Varaq: The Ancient Arts of the Precious Metal Leaf-Beaters

The glitter and glitz of precious metals defined royalty, flaunted wealth and symbolized status and power with alchemists innovating ways to satisfy the ever-growing pursuit for the new, the inventive and the bespoke.

By Craft Revival Trust

Nathdwara Pichwai by Varaq (Ritual)Original Source: Text and Photo from: 'Making Varaq: The Ancient Arts of the Precious Metal Leaf-Beaters', Edited by Ritu Sethi, Published by Global InCH International Journal of Intangible Cultural Heritage

Some of these ancient techniques continue and among them is the arts of Varaq, the micro-thin hand-beaten precious metal leaf of gold and silver

Varaq work done by Shakil Baig and his family. Dome of a worship place designed by VaraqOriginal Source: Text and Photo from: 'Making Varaq: The Ancient Arts of the Precious Metal Leaf-Beaters', Edited by Ritu Sethi, Published by Global InCH International Journal of Intangible Cultural Heritage

Varaq is used in ways both sacred and secular the material adapted to myriad uses. From gilding icons and deities, ritual and decorative objects of stone and wood to being applied onto wall murals and interiors. Its applications on paintings extending from detailed miniatures to the ritual painted textile Pichwais of Nathdwar, Rajasthan. Manuscripts illuminated with gold leaf, gold-tooled leather bookbinding to edge-gilding of books. 

Varaq on Shoulder mantleOriginal Source: Text and Photo from: 'Making Varaq: The Ancient Arts of the Precious Metal Leaf-Beaters', Edited by Ritu Sethi, Published by Global InCH International Journal of Intangible Cultural Heritage

Its extensive use in textiles from clothing to ceremonial and ritual flags and in the past on palanquin covers and tent hangings.

Use of Varaq on Mithai (Dessert/Sweet)Original Source: Text and Photo from: 'Making Varaq: The Ancient Arts of the Precious Metal Leaf-Beaters', Edited by Ritu Sethi, Published by Global InCH International Journal of Intangible Cultural Heritage

Additionally an intrinsic part of the MateriaMedica of Ayurvedic and Yunani healing systems, its use continues in ancient cosmetic recipes. And of course the ubiquitous presence of edible gold and silver Varaq on special-occasion Indian foods from confectioneries, desserts and nuts to the biryani.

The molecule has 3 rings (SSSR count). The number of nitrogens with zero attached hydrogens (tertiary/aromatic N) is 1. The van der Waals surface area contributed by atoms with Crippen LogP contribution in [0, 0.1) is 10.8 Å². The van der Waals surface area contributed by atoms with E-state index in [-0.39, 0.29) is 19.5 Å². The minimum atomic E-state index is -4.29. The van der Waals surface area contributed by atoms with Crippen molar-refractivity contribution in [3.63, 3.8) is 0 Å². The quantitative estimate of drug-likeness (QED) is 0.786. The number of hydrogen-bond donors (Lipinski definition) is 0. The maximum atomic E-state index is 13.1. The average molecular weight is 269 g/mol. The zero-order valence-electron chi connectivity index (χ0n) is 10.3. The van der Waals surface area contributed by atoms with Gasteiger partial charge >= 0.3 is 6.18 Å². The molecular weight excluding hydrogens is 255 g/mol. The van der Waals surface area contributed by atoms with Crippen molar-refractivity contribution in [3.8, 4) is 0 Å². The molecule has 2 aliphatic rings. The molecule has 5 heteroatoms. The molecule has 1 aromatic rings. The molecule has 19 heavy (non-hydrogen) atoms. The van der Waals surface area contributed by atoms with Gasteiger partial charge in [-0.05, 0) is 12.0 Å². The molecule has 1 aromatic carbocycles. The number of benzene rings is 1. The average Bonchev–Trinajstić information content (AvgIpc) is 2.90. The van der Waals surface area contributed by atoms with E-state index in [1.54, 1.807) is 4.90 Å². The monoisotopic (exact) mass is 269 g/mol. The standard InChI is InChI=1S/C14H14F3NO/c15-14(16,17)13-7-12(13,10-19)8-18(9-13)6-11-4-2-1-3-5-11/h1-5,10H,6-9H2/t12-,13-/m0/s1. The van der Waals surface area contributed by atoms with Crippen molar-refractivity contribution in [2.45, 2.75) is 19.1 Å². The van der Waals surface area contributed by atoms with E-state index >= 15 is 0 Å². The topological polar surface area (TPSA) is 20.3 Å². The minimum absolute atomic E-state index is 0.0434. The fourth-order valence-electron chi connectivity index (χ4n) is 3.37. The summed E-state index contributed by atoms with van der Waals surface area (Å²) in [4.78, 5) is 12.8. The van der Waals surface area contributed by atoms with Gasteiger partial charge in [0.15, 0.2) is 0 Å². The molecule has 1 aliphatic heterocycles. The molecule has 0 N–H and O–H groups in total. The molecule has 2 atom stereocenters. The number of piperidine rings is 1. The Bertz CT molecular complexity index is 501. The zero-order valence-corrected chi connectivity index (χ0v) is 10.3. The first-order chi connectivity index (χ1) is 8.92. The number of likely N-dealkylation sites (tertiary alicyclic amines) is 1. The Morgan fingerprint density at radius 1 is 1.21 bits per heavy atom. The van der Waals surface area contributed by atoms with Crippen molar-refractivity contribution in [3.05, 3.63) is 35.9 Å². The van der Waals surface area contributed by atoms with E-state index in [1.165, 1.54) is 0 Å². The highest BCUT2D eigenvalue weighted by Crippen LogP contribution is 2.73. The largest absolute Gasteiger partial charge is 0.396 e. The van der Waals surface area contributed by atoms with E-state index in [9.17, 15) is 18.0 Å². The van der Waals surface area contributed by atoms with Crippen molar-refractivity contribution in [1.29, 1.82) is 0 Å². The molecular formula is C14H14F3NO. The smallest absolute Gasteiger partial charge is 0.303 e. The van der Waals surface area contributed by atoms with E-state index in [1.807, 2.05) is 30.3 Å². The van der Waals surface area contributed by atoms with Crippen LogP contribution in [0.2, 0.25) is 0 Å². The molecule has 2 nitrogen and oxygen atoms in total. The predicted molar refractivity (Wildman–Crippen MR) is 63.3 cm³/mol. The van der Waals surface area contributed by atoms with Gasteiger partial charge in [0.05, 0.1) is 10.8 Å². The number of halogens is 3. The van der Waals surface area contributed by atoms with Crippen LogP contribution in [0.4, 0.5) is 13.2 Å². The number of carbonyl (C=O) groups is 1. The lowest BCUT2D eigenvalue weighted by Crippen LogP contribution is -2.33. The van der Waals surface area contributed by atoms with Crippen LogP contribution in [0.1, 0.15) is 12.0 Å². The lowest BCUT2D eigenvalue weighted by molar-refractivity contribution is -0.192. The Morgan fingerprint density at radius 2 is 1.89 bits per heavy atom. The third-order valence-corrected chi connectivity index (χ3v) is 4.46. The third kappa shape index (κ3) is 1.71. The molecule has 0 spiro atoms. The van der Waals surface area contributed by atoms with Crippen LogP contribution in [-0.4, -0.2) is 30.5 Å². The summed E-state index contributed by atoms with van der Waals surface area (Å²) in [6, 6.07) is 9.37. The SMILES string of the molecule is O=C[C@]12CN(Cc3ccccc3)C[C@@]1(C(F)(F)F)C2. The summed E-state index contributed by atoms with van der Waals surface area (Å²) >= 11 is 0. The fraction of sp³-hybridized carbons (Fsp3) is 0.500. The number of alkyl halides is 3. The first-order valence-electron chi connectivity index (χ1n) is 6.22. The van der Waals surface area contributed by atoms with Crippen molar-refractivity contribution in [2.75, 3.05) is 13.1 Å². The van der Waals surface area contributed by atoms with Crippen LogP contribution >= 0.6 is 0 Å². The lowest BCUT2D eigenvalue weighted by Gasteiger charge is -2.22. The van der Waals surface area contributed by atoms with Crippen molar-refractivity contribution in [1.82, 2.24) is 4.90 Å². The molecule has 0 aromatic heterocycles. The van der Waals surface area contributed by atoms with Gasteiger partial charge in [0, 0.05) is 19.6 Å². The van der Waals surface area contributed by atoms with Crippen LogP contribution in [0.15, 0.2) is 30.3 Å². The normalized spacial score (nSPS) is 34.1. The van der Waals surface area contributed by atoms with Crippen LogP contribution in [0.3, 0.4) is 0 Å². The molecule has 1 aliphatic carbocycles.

Varaq RibbonOriginal Source: Text and Photo from: 'Making Varaq: The Ancient Arts of the Precious Metal Leaf-Beaters', Edited by Ritu Sethi, Published by Global InCH International Journal of Intangible Cultural Heritage

Process : Gold and silver biscuits are flattened in  a roller machine into ribbon-like strips. These are cut and interleaved between sheets of high tensile strength paper. 

Process of making VaraqOriginal Source: Text and Photo from: 'Making Varaq: The Ancient Arts of the Precious Metal Leaf-Beaters', Edited by Ritu Sethi, Published by Global InCH International Journal of Intangible Cultural Heritage

In decades past these separator sheets were made of animal gut but this is no longer the case.

Process of making Varaq by Hammering the pouchOriginal Source: Text and Photo from: 'Making Varaq: The Ancient Arts of the Precious Metal Leaf-Beaters', Edited by Ritu Sethi, Published by Global InCH International Journal of Intangible Cultural Heritage

The interleaved sheets are placed in a pouch and the leaf-beaters ambidextrous skill is now on display. With one hand he rhythmically hammers the pouch while without pause the other hand rotates it clockwise ensuring an evenly beaten surface. This process goes on for 3 to 4 hours till the metal ribbon has expanded to the micron required.    

Varaq-final productOriginal Source: Text and Photo from: 'Making Varaq: The Ancient Arts of the Precious Metal Leaf-Beaters', Edited by Ritu Sethi, Published by Global InCH International Journal of Intangible Cultural Heritage

In the next stage the women of the community transfer the Varaq with incredible gentleness on to individual sheets. Inspite of the heat the fan is not turned on as even a breath of air can displace and break-up the delicate micro-fine Varaq

Varaq work on the ceiling by AfzalOriginal Source: Text and Photo from: 'Making Varaq: The Ancient Arts of the Precious Metal Leaf-Beaters', Edited by Ritu Sethi, Published by Global InCH International Journal of Intangible Cultural Heritage

Equally adept in the arts of applying the Varaq the services of several members of the Pannigrahi community are often called on  by luxury hotels and homes and places of worship to gild walls, ceilings, furniture and other objects.

AfzalOriginal Source: Text and Photo from: 'Making Varaq: The Ancient Arts of the Precious Metal Leaf-Beaters', Edited by Ritu Sethi, Published by Global InCH International Journal of Intangible Cultural Heritage

However, all that glitters is not gold as the makers live in relative obscurity across the many centres in India as these gossamer leaf-beaters of precious metals whose craft we see around us continue to remain unknown.

Credits: Story

Ritu Sethi, Asia InCH Encyclopedia

Credits: All media
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